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Backyard greens woo golfers

Golf enthusiasts are flocking to Backyard Sports, an Orlando-based company specializing in personal practice greens.

By JANET ZINK
© St. Petersburg Times
published December 6, 2002


Bill Holt swung his first golf club 40 years ago.

Last year, he walked into a golfer's dream.

Holt, who hits the links two or three times a week, bought a house late last year adjacent to one of the two 18-hole courses at The Eagles, a community in Northwest Hillsborough County. By spring, he also had a six-hole practice green in his back yard.

Excessive?

Maybe not.

Mick Ward, a sales representative for Backyard Sports, the Orlando-based company that installed Holt's practice green, says nearly half of his clients live in golfing communities.

"People who buy in golf course communities are very golf-oriented," Ward says. "Having their own practice facility that they can use whenever they want is important to them."

Holt uses his green as many as four times a week, and he often entertains his golfer friends there.

"This time of year it just feels great," Holt says.

Nearly half of the strokes in a round of golf are putts and short chip shots, so a convenient place to practice can really help a golfer's game.

"Since I've had the putting green I think my handicap's improved a stroke or two," Holt says.

These days, he has a handicap of about 11.

Holt has lived in Tampa his entire adult life. He moved to the area in 1964 from Indiana with his family. He was still in high school. He attended Florida Southern College on a baseball and basketball scholarship. After graduation, he got into golf.

"When you get out of college, unless you have designs on being a pro player, which I did not, golf is one of the games you can take up and still see your friends regularly and compete on whatever level," he says. "I fell in love with the game."

He's played on courses all over the United States and the Caribbean, including the legendary Pebble Beach course in California. He also enjoys Black Diamond just north of Brooksville and the courses at Innisbrook.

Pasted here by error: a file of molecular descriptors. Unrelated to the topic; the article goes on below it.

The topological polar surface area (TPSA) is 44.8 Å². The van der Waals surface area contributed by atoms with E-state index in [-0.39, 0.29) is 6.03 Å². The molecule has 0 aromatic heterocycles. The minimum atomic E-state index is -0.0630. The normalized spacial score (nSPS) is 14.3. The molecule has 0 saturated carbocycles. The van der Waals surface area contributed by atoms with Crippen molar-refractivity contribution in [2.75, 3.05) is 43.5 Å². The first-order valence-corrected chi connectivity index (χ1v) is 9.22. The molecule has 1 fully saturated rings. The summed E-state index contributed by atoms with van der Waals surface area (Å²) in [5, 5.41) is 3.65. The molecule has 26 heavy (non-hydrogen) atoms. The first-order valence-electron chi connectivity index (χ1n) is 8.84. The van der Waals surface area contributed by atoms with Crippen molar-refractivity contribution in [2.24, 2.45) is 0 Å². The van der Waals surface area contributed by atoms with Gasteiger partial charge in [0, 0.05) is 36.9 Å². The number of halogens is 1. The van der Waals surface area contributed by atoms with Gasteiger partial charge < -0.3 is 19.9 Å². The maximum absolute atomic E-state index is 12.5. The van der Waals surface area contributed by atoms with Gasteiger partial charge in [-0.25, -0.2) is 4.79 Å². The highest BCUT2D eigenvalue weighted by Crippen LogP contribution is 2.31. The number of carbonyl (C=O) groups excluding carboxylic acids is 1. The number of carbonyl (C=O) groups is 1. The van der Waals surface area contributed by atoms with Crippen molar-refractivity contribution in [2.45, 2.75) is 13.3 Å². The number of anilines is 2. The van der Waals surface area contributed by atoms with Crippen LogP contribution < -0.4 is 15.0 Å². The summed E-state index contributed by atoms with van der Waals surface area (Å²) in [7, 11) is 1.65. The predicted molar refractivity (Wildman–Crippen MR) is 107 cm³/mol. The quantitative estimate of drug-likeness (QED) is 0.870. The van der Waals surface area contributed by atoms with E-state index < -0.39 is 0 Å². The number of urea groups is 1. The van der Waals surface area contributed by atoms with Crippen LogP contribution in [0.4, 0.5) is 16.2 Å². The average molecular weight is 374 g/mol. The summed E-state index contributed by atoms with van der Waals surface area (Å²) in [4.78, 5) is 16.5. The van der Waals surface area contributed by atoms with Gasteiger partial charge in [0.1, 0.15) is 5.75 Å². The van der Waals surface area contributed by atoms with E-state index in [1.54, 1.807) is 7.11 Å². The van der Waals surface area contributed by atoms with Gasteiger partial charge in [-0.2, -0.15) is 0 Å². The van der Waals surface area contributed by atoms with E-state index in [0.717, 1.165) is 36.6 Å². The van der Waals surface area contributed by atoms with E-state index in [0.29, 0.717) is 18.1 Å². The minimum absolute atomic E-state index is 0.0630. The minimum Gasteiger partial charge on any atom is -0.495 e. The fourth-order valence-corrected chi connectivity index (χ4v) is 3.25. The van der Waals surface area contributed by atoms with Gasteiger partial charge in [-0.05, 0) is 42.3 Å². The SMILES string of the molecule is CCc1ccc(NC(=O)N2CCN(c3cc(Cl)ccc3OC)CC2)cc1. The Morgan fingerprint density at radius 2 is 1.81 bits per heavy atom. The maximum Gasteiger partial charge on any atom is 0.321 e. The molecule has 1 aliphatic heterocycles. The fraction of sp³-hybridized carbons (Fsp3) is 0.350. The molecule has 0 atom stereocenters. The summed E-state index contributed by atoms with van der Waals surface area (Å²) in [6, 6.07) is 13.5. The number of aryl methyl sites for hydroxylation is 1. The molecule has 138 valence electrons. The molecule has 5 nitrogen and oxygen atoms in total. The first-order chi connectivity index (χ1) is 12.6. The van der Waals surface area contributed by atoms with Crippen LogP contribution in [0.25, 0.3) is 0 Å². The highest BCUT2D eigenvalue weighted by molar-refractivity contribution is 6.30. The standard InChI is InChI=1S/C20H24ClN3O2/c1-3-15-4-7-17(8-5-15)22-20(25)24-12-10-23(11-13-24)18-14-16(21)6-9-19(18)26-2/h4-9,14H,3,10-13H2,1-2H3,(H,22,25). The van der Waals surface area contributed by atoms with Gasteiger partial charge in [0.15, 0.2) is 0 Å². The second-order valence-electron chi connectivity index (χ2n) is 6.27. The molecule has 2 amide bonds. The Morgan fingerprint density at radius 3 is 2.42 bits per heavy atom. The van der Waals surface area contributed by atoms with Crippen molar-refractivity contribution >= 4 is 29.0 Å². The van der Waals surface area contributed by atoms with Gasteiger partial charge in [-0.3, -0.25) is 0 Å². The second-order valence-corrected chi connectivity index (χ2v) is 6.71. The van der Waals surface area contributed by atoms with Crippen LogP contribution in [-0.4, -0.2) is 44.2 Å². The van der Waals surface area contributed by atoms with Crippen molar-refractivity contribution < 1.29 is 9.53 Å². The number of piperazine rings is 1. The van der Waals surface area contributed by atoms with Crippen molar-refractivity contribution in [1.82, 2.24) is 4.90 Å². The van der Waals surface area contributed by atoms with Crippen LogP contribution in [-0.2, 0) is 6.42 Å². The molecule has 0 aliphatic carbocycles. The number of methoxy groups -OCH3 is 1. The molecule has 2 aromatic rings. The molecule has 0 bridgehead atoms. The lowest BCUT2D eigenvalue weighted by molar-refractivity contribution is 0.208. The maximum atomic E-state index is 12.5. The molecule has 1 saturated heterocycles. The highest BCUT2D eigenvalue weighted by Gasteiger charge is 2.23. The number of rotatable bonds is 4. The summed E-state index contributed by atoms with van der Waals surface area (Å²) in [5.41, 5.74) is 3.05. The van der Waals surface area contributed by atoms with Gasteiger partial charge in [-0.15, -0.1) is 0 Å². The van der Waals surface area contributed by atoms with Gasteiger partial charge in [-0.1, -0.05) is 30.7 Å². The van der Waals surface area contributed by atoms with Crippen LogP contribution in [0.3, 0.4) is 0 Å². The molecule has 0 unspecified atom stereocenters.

Holt's previous Tampa homes have been on the water. But he often saw practice greens behind homes along golf courses. He decided if he ever had a big enough yard, he would get his own green.

His 3,500-square-foot home sits on a 100- by 200-foot lot, giving him plenty of space for his fantasy.

About 200 square feet of open space is required for a practice green. Backyard Sports practice greens start at $2,500. A 240-square-foot putting green with three holes runs about $3,000, and a 400-square-foot putting and chipping green with four holes costs about $5,000.

Kerry Woodson, a retired minor and major league baseball player, co-founded Southwest Greens in Phoenix five years ago. He brought the company to Orlando in 2000, merging with Rhino Courts to establish Backyard Sports, a company that also installs at-home basketball, hockey, volleyball and racquetball courts.

According to the National Golf Foundation, Florida leads the nation in golf courses. The organization reports 15 percent of all golfers are permanent residents of a golf course community. Another 3 percent own a residence on a golf course they use as a vacation home or rent out as an investment property.

The popularity of the sport continues to grow. Since 1980, the number of golfers in the country has increased from 15-million to nearly 27-million. About 586-million rounds of golf were played in 2000.

Many professional golfers live in Florida, and Backyard Sports has installed practice greens for such tour players as Lee Janzen, Mark Calcavecchia, Rocco Mediate and Ty Tryon. The company also put in an 11,000-square-foot, 18-hole practice green for pop star and Orlando resident Justin Timberlake.

Ward began peddling the practice greens in Tampa in July.

Holt's was the company's first installation in the area. They're working on four more, including one in the back yard of the Tarpon Springs home of Jim Hearn, who founded Hungry Howie's.

Backyard Sports works with clients on the available space, budget and level of difficulty.

"Taking those things into consideration, we offer different designs that fit the landscape and the overall picture of their property," Ward says.

The green can be designed with tee boxes, chipping pads, rough, fringe, slopes, contours and sand bunkers.

"We don't do windmills or clowns," Ward jokes.

The greens are built with sand-filled polypropylene synthetic turf that simulates the feel of a real golf green. The grain and compaction of the surface controls the speed of the green.

"These greens will accept a pitch shot from up to 100 yards away and the ball will react exactly as it does on the golf course when it hits the green," Ward says.

The greens require little maintenance and come with an eight-year warranty. Every 60 days, they need to be flattened with a water-filled lawn roller. Weed killer keeps unwanted growth under control. The surfaces are UV-stabilized to keep them from fading under sunlight, Ward says. They're designed so in a big rain most of the water flows off the top in the desired direction and the rest percolates into the ground.

Terra cotta edging outlines the figure-eight shape of Holt's green, which has about 1,200 square feet of playing space and is integrated with a backyard pool. A yellow plastic chain typically found on practice greens discourages exploration by his two Labrador retrievers.

"The feel of it, the way a ball rolls on it is very, very much like a real green," Holt says. "Everything is very realistic."

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